Salesforce engineers have made the JARM cybersecurity tool open source, allowing users to identify malicious servers such as malware command and control (C2) infrastructure hosted on the internet.
The tool is available on the Github open source code repository and is written in Python.
It uses Transport Layer Security (TLS) to capture information the encryption protocol's Server Hello packets sent in response to client requests to establish secure data communications sessions.
The TLS Server Hello packet responses can include the operating system and version, which libraries are used and their versions, the order in which they were called, and custom configuration information.
By sending 10 TLS Client Hello packets to target servers, and aggregating the responses received, JARM produces unique fingerprints for the specific hosts being scanned.
The unique fingerprints can be used to identify malicious C2 servers configured for malware such as Trickbot, AsyncRAT, Metasploit, Cobalt Strike and Merlin.
They can also be used to quickly verify that all certain servers in a group have the same TLS configuration and to identify default applications and infrastructure.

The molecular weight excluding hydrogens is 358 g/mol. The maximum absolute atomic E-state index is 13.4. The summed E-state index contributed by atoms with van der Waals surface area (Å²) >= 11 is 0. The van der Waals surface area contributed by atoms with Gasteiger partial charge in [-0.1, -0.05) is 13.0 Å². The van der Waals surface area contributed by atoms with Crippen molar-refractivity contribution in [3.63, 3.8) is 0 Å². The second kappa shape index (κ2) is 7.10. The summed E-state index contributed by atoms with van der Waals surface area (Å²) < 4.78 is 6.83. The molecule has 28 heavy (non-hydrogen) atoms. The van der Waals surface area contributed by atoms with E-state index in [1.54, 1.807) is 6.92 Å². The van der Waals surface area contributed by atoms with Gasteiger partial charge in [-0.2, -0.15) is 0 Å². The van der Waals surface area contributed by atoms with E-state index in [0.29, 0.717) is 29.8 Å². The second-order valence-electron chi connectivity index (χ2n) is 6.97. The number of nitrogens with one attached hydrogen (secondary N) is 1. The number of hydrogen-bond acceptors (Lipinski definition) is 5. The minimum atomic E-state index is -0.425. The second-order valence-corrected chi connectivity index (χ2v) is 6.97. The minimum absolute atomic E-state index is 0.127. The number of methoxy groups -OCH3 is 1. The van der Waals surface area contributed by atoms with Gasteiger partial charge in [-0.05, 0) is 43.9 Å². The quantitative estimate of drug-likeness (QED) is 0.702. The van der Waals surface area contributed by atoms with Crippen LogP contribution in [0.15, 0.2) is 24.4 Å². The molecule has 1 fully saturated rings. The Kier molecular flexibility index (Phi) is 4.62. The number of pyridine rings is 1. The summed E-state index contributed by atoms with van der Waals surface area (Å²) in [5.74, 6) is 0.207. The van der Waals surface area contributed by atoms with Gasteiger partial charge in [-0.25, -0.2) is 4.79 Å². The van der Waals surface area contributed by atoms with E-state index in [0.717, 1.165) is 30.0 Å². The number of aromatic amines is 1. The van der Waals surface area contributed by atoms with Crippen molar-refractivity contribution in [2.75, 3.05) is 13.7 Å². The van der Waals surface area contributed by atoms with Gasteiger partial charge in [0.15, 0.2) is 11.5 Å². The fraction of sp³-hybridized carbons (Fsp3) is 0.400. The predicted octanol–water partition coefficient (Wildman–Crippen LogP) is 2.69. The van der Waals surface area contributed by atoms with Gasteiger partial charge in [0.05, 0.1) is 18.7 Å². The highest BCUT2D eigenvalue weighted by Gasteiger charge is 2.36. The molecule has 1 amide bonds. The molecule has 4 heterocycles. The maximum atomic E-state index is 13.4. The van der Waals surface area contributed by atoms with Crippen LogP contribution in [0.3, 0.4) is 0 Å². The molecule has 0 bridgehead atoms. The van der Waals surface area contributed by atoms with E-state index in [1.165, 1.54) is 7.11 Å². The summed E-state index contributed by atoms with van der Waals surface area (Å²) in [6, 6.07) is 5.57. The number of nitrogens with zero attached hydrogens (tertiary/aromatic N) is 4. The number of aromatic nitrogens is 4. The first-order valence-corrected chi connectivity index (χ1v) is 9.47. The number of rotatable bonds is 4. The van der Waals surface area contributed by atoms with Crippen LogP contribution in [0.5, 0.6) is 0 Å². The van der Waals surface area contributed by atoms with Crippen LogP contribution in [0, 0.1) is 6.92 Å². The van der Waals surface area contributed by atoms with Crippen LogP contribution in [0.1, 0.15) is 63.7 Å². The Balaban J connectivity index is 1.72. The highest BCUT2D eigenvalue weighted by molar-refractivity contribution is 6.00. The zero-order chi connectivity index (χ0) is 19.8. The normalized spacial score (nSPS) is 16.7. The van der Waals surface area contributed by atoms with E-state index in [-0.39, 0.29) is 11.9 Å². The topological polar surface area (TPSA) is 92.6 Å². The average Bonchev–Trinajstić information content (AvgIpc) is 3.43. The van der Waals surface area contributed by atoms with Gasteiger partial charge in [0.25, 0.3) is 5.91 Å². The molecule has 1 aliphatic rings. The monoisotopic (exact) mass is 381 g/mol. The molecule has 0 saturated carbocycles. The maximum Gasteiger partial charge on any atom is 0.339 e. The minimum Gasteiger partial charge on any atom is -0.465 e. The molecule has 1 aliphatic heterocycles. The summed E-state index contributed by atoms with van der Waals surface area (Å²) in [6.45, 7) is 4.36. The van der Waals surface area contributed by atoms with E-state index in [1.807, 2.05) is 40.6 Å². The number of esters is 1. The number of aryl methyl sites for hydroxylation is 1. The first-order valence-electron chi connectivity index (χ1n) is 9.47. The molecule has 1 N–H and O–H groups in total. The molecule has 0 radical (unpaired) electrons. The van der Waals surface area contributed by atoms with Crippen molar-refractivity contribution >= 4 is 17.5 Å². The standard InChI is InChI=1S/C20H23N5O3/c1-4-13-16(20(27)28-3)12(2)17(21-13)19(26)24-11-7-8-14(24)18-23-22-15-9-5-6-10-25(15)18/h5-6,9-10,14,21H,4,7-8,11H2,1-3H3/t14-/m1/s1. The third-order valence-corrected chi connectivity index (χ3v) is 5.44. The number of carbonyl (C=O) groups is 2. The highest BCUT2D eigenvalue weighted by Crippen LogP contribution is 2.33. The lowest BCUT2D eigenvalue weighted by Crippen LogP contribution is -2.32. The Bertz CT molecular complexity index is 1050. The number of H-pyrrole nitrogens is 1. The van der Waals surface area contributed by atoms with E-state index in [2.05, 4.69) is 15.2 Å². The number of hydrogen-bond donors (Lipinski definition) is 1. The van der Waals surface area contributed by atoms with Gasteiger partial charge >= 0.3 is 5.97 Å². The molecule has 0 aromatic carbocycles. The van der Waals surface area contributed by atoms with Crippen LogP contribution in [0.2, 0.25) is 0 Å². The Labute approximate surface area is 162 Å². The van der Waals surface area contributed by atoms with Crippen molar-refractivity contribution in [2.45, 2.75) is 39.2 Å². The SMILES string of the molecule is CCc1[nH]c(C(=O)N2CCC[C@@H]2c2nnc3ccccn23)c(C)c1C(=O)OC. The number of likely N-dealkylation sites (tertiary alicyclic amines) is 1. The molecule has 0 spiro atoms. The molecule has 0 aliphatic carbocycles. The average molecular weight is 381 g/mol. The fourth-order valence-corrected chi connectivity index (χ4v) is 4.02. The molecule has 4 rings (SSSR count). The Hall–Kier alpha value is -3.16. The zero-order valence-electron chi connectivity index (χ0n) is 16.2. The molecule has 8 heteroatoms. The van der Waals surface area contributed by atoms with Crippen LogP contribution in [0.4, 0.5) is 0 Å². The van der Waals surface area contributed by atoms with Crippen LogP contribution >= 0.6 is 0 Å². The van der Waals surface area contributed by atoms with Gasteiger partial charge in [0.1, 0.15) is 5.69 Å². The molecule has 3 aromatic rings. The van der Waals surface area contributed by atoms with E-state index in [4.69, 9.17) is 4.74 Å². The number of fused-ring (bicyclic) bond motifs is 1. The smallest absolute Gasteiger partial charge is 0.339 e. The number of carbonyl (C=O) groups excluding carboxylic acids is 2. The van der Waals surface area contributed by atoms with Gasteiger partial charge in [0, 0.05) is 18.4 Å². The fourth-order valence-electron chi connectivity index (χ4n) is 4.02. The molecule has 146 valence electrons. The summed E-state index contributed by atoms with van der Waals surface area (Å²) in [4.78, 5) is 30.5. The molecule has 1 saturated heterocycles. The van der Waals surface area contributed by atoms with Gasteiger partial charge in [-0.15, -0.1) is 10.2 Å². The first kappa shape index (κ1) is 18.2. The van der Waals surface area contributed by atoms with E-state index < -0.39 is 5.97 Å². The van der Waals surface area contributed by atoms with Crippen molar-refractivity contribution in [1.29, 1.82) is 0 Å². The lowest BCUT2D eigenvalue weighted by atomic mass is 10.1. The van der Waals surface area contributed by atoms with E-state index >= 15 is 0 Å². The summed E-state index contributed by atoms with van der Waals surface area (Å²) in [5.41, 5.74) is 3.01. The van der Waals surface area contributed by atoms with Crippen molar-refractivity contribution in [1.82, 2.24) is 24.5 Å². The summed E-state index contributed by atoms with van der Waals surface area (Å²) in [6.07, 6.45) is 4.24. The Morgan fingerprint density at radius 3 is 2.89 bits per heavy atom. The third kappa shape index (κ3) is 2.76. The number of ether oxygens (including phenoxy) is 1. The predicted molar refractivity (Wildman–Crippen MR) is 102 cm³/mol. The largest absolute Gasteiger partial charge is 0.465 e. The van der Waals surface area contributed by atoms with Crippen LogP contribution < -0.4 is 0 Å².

Disparate servers on the internet can be grouped together by configuration as well, to identify if they belong to organisations like Google, Salesforce or Apple.
The tool can also be used to build anticipatory blocklists.
"For example, a cyber security researcher or company could scan the internet with JARM, correlate known JARM results with the domain and IP history and reputation along with certificate details to build a high fidelity blocklist," the developers wrote.
"This allows the cyber security industry to move towards the possibility of programmatically building out high fidelity blocklists before the first piece of malware is even distributed, placing threat actors on the defensive for the first time in a long time."
JARM is named after the developers who wrote it: John Althouse, Andrew Smart, R J Nunnally and Mike Brady.
Tools such as JARM that identify network traffic come with ethics considerations, as the authors of a similar application, NFStream, pointed out.
"As with any packet monitoring tool, NFStream could potentially be misused. Do not run it on any network of which you are not the owner or the administrator," the NFStream authors wrote.